Facetious? On April 1st?


The chickens have been stampeding out of the coop to get at grass and we've been letting them, for an hour or so at a time - they need babysitting because of the neighbours roving dogs. They make the most wonderful sound while they eat grass - a cooing/clucking of contentment.

Kelp, molasses, cider vinegar, lobster and hanging cabbages are all doable and will be tried, many thanks for these ideas.

Do you think lobster and crab shell can be substituted for oyster shell grit?

    Bookmark   April 1, 2008 at 4:22PM
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sullicorbitt(z5 MA)

I've always considered a pullet a young hen that has not gone through her first molt yet (usually first molt is around 18 months).

Trust me the lobster shells are NOT a good idea, if you don't believe me go ahead and try it, I get nauseous just thinking about it.


    Bookmark   April 2, 2008 at 7:29AM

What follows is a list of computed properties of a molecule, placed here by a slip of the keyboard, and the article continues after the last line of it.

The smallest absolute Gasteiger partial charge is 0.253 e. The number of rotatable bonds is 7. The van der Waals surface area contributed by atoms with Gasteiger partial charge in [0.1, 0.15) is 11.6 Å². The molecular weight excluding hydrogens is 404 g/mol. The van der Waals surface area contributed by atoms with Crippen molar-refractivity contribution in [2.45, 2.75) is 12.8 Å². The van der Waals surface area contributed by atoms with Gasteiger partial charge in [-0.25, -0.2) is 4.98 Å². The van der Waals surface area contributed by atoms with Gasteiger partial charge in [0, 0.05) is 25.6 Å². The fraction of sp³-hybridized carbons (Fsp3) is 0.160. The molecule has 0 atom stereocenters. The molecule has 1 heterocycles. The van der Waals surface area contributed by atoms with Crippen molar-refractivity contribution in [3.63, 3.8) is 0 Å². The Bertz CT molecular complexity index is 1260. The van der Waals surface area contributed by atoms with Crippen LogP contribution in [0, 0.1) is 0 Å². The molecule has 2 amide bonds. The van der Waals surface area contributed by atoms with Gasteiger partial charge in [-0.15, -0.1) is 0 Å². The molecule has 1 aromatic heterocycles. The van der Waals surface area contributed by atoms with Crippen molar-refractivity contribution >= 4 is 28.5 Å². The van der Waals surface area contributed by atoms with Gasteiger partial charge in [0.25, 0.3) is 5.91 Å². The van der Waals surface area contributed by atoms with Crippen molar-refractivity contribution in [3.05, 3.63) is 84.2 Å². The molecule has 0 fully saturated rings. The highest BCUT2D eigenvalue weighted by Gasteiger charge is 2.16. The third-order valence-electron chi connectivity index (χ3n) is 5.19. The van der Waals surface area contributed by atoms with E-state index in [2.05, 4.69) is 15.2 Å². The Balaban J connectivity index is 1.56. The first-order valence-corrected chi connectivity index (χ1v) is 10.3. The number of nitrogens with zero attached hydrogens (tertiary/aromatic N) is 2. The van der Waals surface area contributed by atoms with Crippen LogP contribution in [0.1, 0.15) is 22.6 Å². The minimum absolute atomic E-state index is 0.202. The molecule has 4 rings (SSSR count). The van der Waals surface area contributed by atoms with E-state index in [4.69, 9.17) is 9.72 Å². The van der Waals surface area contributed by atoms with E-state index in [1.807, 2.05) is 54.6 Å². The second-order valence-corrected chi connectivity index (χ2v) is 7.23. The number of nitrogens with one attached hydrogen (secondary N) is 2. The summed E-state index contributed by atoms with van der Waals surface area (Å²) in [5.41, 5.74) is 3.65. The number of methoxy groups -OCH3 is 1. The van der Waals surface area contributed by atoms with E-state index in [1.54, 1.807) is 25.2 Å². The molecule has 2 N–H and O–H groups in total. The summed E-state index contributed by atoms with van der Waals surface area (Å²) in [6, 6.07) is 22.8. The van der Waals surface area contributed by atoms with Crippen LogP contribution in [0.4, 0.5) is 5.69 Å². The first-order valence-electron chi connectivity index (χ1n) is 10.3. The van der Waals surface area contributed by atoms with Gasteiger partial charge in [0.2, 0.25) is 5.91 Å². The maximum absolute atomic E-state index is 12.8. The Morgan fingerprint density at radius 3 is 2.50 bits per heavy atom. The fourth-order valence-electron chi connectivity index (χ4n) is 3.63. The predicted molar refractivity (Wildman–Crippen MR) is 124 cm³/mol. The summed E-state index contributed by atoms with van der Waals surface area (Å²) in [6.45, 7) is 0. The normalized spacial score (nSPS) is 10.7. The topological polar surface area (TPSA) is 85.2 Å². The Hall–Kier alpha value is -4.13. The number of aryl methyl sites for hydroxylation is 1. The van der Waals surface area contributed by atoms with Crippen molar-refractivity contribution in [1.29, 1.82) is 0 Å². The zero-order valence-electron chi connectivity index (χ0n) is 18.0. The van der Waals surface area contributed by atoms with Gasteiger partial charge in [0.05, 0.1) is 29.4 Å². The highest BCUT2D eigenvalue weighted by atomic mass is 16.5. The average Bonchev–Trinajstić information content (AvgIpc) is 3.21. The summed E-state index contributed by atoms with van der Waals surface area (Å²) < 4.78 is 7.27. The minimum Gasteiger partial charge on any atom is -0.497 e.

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Why do you say that, Sheila? My chickens love picking the leftovers out of lobster shells. I've never tasted anything funny in their eggs after a lobster feed, either---not that they're eating tons of it.

Paul, they don't seem to eat the shells.

Paul, I just ordered 12 chickens for you from McMurray's. 4 Blue Andalusians, 4 Rhode Island Red, and 4 Rose-combed Brown Leghorns. Meet me at Dysart's the week of May 26th.

    Bookmark   April 2, 2008 at 9:08AM
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PaulNS(NS zone 6a)

I haven't noticed a flavour difference from feeding them mackeral in small amounts either.

There's a lot of exposed gypsum here. I read it could be substituted for about half their oyster shell grit so I ground some up and they went mad for it.

Also half an old cabbage - wow. They treated it like one of those pumpkin soup tureens (only eating with their beaks instead of spoons of course - THE POOR THINGS HAVE NO HANDS.) - accidentally hit the caps key but the fact seems worth stressing. The horror of it.